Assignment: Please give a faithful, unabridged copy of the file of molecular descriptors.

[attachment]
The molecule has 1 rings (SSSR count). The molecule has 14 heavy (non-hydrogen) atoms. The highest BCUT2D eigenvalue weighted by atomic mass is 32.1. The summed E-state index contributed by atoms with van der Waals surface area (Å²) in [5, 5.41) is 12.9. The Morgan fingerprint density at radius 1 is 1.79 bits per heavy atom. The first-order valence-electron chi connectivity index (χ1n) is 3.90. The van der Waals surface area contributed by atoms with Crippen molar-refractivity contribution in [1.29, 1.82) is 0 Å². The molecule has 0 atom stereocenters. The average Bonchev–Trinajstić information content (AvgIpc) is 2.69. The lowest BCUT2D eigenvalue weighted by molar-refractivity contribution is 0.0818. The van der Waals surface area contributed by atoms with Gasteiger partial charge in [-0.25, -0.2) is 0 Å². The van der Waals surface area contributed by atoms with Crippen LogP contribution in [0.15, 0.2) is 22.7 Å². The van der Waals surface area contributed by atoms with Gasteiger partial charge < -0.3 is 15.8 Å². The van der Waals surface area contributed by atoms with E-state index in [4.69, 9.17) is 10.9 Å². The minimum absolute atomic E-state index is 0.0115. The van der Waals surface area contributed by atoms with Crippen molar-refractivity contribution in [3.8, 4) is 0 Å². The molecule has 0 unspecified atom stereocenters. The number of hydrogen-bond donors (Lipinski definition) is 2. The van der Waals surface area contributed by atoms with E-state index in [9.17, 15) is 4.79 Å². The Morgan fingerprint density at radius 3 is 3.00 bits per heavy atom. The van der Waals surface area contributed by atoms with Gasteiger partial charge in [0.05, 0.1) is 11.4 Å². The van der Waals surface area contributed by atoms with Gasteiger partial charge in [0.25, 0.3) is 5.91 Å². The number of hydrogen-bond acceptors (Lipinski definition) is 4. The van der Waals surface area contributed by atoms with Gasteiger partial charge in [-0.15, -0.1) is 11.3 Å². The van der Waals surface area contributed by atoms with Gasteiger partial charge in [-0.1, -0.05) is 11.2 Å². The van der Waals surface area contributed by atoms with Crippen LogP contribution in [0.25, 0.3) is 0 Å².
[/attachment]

The molecule has 1 rings (SSSR count). The molecule has 14 heavy (non-hydrogen) atoms. The highest BCUT2D eigenvalue weighted by atomic mass is 32.1. The summed E-state index contributed by atoms with van der Waals surface area (Å²) in [5, 5.41) is 12.9. The Morgan fingerprint density at radius 1 is 1.79 bits per heavy atom. The first-order valence-electron chi connectivity index (χ1n) is 3.90. The van der Waals surface area contributed by atoms with Crippen molar-refractivity contribution in [1.29, 1.82) is 0 Å². The molecule has 0 atom stereocenters. The average Bonchev–Trinajstić information content (AvgIpc) is 2.69. The lowest BCUT2D eigenvalue weighted by molar-refractivity contribution is 0.0818. The van der Waals surface area contributed by atoms with Gasteiger partial charge in [-0.25, -0.2) is 0 Å². The van der Waals surface area contributed by atoms with Crippen LogP contribution in [0.15, 0.2) is 22.7 Å². The van der Waals surface area contributed by atoms with Gasteiger partial charge < -0.3 is 15.8 Å². The van der Waals surface area contributed by atoms with E-state index in [4.69, 9.17) is 10.9 Å². The minimum absolute atomic E-state index is 0.0115. The van der Waals surface area contributed by atoms with Crippen molar-refractivity contribution in [3.8, 4) is 0 Å². The molecule has 0 unspecified atom stereocenters. The number of hydrogen-bond donors (Lipinski definition) is 2. The van der Waals surface area contributed by atoms with E-state index in [9.17, 15) is 4.79 Å². The Morgan fingerprint density at radius 3 is 3.00 bits per heavy atom. The van der Waals surface area contributed by atoms with Gasteiger partial charge in [0.05, 0.1) is 11.4 Å². The van der Waals surface area contributed by atoms with Gasteiger partial charge in [0.25, 0.3) is 5.91 Å². The number of hydrogen-bond acceptors (Lipinski definition) is 4. The van der Waals surface area contributed by atoms with Gasteiger partial charge in [-0.15, -0.1) is 11.3 Å². The van der Waals surface area contributed by atoms with Gasteiger partial charge in [-0.1, -0.05) is 11.2 Å². The van der Waals surface area contributed by atoms with Crippen LogP contribution in [0.25, 0.3) is 0 Å².